"The truth is that Joanna's win is the best advertisement for MMA in Poland and, of course, the UFC event in April," said Jakub Madej, Editor in chief of myMMA.pl. "Poland needs someone like Joanna Jędrzejczyk.

"I think her title win is bigger than the first UFC event in Poland. I am also sure that it is bigger than Marcin Held's Bellator tournament win or Marcin Tybura's M-1 title win. Finally, everyone here will hear about mixed martial arts in good perspective; as an amazing sport and not simply entertainment for hooligans."

Joanna's win certainly has the potential to help MMA blossom and mature in Poland, but not everyone is convinced that she was the spark needed to bring the sport forward locally. Others have suggested that MMA has been consistently on the rise since 2009, when KSW took several significant steps to attract attention to the sport.

"Joanna Jędrzejczyk's UFC title win will not start any kind of MMA revolution in Poland," said Bartek Stachura, founder of lowking.pl. "Thousands of Poles won't suddenly start MMA trainings in hopes to one day achieve what she has just achieved.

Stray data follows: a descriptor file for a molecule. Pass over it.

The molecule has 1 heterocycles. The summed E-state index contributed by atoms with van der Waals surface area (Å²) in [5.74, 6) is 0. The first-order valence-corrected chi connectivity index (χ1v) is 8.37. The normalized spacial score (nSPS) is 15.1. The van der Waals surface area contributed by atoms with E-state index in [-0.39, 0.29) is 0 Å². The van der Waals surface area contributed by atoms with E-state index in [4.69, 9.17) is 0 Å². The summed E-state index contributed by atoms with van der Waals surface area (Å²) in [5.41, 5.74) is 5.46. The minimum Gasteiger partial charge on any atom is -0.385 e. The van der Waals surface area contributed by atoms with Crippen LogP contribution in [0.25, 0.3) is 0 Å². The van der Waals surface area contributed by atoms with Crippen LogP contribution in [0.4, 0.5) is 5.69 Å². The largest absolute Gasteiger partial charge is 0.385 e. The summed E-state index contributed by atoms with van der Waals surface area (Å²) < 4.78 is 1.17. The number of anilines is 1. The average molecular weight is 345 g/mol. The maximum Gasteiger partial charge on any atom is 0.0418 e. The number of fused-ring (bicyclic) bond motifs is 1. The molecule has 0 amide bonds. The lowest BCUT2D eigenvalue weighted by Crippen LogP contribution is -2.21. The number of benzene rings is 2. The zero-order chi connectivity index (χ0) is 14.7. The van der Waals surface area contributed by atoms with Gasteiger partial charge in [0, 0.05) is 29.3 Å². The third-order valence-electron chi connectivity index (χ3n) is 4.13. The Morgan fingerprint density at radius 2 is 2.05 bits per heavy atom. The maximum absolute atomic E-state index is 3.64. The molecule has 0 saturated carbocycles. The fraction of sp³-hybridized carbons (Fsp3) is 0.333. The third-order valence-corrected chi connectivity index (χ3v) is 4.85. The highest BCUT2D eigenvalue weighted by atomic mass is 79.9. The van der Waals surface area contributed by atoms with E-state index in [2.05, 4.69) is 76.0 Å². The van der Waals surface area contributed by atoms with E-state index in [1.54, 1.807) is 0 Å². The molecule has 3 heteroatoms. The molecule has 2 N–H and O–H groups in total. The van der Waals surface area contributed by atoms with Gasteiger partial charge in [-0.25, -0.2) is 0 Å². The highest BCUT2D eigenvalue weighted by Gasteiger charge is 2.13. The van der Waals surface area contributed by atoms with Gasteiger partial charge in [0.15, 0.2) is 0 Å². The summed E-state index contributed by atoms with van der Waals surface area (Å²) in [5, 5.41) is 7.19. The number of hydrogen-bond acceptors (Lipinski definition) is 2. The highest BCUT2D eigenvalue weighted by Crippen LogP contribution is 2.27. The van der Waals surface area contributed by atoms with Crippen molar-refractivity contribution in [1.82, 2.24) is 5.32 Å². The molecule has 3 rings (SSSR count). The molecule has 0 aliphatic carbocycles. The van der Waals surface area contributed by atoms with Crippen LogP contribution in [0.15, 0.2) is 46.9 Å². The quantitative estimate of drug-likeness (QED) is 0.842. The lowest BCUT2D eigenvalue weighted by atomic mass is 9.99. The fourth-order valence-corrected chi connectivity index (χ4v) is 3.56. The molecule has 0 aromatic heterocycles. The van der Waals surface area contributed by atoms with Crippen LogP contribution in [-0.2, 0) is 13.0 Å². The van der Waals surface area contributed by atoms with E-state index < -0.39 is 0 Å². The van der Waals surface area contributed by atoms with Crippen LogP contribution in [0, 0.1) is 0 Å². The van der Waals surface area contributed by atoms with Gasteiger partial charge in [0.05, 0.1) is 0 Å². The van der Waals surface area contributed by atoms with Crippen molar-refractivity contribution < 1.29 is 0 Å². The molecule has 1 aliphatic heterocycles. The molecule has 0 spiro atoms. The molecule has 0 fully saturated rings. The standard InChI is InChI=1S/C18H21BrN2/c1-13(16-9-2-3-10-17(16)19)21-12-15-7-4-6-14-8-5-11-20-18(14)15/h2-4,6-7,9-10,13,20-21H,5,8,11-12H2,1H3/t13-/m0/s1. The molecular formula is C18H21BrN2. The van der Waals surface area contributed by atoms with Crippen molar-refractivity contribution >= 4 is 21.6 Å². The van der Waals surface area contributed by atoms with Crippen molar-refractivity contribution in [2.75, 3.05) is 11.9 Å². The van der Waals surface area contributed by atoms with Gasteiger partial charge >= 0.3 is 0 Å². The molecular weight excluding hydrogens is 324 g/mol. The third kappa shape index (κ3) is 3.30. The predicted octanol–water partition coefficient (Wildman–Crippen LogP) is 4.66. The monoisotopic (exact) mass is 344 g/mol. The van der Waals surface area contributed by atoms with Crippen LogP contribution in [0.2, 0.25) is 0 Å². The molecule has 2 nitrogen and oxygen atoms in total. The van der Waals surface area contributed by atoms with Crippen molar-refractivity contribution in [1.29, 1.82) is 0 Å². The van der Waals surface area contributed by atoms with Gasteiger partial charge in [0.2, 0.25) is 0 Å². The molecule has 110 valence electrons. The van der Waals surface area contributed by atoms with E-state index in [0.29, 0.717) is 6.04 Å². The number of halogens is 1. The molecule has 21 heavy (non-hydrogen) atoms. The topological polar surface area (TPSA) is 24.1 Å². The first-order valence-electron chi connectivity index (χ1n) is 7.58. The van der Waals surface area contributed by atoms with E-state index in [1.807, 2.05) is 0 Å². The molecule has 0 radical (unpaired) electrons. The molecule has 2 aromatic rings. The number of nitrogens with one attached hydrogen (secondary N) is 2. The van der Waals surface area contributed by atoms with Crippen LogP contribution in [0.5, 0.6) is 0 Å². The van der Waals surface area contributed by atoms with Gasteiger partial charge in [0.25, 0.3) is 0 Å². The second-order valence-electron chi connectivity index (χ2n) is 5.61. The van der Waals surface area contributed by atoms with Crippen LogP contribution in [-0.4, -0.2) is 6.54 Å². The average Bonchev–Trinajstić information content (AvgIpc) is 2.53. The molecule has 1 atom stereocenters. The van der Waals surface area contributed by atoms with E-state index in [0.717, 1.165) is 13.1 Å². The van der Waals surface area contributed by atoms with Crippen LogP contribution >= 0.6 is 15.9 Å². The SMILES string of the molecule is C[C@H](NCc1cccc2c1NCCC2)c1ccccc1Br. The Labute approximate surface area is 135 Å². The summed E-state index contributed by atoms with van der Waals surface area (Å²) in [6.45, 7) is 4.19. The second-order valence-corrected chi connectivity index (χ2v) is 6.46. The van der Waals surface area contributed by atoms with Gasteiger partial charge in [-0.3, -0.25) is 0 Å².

"The truth is that the MMA revolution in Poland already been started many years ago, back in December of 2009, when national superhero and world class strongman Mariusz Pudzianowski debuted in MMA under the KSW banner. He gathered millions of Poles in front of their TVs. That was a turning point and since then the market has been constantly growing."

While Pudz's debut in KSW was an apparent freak show attraction, it served the purpose of spreading MMA to a casual fanbase that would have previously never flipped the channel over to watch regulated violence. Over the next six years, the sport would flourish and millions would flock regularly to watch the local KSW events on television.